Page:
It was the first time in a long time that an interview broadcast on Moscow’s government funded channel RT made global headlines. But Russian journalist Murad Gazdiev’s question, “I’m Sunni [Muslim], Mr. President. I have relatives who went to Syria to fight you. To stop you killing Sunnis. The Muslim world is convinced that you are…” took a back seat to Bashir al-Assad’s statement, that this spring Russian forces narrowly avoided direct clashes with the Americans ahead of the April 14 Anglo-American-French strikes, and that U.S. forces must leave sovereign Syrian territory they have illegally occupied in the Levant.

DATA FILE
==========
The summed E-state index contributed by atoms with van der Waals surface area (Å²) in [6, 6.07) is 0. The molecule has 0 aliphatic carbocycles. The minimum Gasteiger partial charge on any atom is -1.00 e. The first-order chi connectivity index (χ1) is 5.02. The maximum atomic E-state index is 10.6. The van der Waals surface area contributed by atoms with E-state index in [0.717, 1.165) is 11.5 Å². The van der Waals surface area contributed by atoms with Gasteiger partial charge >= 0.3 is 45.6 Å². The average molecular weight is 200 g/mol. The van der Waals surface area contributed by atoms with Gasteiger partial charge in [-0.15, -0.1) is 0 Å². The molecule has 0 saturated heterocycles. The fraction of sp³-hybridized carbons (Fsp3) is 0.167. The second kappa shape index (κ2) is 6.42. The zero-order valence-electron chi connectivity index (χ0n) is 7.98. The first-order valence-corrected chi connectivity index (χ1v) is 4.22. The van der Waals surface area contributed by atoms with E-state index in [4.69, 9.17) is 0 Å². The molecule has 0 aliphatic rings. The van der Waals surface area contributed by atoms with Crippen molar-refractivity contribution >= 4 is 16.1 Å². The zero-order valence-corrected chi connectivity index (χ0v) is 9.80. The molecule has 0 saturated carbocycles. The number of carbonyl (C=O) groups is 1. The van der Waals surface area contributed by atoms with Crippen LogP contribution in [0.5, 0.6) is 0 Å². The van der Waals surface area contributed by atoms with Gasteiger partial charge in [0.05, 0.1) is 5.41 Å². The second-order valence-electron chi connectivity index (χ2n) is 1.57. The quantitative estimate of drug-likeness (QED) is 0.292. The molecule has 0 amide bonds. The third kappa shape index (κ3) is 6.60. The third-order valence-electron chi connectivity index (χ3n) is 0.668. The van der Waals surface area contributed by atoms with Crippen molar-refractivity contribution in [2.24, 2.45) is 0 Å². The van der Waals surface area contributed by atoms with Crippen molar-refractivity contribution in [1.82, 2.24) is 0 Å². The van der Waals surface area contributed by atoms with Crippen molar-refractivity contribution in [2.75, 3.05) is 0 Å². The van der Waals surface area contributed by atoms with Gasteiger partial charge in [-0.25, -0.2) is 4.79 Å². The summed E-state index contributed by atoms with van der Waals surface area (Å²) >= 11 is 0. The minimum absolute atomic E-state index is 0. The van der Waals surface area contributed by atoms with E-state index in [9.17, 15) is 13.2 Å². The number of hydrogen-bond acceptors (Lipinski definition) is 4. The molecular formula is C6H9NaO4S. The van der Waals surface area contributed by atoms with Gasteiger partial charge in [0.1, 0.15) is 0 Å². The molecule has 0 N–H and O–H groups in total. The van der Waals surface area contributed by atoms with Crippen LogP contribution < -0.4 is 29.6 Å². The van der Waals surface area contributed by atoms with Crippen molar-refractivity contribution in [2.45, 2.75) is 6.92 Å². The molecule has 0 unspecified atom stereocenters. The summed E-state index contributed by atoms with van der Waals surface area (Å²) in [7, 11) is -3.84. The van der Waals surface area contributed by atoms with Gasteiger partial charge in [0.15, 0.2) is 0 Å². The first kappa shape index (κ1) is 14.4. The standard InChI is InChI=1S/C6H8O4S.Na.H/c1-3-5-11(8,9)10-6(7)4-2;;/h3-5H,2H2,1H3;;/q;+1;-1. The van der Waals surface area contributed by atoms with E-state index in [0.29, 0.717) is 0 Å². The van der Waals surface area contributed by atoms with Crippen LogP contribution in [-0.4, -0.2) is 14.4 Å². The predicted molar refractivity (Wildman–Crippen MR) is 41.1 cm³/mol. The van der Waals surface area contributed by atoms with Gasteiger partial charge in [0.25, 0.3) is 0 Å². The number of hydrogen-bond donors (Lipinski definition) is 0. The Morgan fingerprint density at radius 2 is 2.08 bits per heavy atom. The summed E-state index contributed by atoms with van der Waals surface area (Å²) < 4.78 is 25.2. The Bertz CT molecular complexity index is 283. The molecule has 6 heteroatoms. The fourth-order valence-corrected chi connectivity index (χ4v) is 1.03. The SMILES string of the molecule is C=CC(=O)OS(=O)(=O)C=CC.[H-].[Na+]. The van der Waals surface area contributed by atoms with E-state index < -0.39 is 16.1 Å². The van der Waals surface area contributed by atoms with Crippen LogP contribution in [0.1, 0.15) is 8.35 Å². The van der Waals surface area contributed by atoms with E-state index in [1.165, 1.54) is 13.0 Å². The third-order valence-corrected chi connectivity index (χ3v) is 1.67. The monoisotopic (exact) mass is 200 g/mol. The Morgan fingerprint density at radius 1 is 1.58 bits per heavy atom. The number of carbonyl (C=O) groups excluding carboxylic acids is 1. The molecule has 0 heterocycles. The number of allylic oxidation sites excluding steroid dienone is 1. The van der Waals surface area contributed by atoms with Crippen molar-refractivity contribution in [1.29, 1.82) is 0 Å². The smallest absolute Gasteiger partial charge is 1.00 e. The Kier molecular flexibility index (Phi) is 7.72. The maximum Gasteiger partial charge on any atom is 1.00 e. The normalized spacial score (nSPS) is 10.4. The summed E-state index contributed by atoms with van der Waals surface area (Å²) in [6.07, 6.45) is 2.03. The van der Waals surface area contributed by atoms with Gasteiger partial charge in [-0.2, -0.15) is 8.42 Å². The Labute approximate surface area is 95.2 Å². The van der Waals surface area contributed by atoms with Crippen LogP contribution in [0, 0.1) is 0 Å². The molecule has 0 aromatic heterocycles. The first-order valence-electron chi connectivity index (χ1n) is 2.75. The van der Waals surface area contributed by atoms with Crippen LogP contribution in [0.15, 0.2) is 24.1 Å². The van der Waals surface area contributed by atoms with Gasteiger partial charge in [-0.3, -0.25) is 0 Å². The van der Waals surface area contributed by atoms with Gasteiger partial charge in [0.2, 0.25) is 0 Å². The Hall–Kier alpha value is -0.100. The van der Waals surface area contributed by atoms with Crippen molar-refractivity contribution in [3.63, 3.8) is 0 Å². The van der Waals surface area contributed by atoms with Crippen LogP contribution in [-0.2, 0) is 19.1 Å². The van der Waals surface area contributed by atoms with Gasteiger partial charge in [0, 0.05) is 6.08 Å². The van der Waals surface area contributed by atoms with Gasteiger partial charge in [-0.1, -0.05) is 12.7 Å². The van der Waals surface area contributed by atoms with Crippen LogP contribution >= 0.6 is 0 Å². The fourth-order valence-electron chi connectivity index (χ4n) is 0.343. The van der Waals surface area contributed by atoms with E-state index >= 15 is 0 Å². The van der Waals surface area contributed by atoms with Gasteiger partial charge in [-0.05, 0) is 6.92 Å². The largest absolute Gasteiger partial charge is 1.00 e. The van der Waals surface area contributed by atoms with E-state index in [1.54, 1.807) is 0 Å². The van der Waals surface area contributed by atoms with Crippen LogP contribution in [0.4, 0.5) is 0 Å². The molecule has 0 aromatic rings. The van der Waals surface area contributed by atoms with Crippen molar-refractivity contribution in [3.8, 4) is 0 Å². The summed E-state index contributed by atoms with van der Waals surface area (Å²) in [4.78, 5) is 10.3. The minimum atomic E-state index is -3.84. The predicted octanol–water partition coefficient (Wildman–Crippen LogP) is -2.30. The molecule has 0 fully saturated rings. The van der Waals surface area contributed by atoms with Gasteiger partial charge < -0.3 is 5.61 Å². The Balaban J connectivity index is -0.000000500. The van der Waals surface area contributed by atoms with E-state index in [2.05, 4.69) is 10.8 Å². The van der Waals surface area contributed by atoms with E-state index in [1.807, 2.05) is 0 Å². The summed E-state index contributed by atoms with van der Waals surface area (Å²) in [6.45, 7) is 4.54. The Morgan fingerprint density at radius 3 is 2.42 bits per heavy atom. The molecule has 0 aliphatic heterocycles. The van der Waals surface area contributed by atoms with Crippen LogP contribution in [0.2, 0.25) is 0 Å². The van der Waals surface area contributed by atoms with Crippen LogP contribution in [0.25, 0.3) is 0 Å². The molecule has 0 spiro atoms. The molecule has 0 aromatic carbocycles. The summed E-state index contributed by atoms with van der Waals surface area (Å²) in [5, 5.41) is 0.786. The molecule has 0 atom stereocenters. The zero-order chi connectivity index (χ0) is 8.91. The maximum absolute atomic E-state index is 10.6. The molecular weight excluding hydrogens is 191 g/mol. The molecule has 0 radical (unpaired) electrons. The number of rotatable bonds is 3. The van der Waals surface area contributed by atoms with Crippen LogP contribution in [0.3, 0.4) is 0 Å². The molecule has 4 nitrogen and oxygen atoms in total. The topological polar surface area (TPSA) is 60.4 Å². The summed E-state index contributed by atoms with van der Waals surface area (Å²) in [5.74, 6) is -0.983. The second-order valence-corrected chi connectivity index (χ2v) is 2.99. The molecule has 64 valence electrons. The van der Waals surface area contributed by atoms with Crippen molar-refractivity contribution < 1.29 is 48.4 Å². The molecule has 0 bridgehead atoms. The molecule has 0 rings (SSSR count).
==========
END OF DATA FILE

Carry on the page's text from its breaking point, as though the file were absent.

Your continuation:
The American response, coming in a statement from the State Department, was that Coalition forces do not seek clashes with Syrian or Iranian-government backed units in the country, but would use necessary and proportionate force to defend themselves and their Kurdish partners. Yet as the deaths of several Russian and scores of Syrian soldiers in clashes with Islamic State terrorists recently showed, Daesh remains dangerous across the so-called badiya or Syrian desert stretching to the Iraqi border, where U.S. forces have conspicuously failed to finish ISIS remnants off. Pro-Damascus protests against the American presence and low level insurgency against the ‘Syrian Democratic Forces’ (SDF) Kurds’ occupation of historically Arab lands in and around Raqqa have also been admitted this week by The Washington Post.Read More